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The Original Spinsters: The Role of Women in the Ulster Domestic Linen Industry

by Familia Ulster Genealogical Review: No. 23, 2007


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by Linde Lunney

"In the early years of the linen time, women did some weaving on narrow, bandle looms, to produce fabric for the shirts and petticoats of their own families. Women were also responsible for spinning flax tow into linen yarn, to be woven either in their own families or taken to market to be sold to supply looms in other households, sometimes at a distance. Four or even five spinners were needed to make the thread that one full-time weaver could process on a handloom; not every weaver had the necessary family support, and consequently, spinners would either supply their own menfolk, or if they had no one to weave for, could add to family income or support themselves by selling their thread. Many women became very proficient: newspapers of the day record the achievements of spinners who could spin almost incredible amounts of the finest thread from a given quantity of flax, and premiums were awarded by the Dublin Society."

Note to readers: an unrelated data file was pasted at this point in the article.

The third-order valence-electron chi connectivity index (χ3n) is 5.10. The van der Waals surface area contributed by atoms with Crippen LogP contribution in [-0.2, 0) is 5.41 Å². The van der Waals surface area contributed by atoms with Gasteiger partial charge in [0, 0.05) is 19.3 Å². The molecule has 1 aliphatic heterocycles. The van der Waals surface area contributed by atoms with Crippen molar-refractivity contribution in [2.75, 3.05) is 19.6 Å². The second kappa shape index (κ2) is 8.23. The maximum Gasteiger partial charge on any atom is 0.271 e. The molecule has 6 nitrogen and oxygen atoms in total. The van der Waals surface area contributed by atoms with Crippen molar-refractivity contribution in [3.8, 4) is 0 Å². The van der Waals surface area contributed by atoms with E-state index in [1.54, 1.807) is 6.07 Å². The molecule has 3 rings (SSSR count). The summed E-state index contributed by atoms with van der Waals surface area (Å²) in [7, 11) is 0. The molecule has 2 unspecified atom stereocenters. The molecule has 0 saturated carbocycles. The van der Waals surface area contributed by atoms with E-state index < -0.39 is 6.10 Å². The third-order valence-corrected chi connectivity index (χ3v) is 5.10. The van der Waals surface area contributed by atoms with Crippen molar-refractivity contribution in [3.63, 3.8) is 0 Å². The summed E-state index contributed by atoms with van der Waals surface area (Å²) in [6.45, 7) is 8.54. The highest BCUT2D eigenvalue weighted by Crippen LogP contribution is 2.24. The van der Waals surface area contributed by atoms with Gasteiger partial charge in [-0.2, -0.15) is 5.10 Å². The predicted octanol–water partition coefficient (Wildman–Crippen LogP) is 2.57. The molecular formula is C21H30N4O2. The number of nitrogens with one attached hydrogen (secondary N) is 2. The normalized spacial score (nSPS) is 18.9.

This article looks at the role of women in the Ulster Domestic Linen Industry, using some of the best sources of information about their lives - a number of small books of verse, published in the late-eighteenth and nineteenth centuries in Ulster. In these it is possible to hear the voices of individuals who grappled with the problems of their place and time, celebrated their friends and satirised their enemies.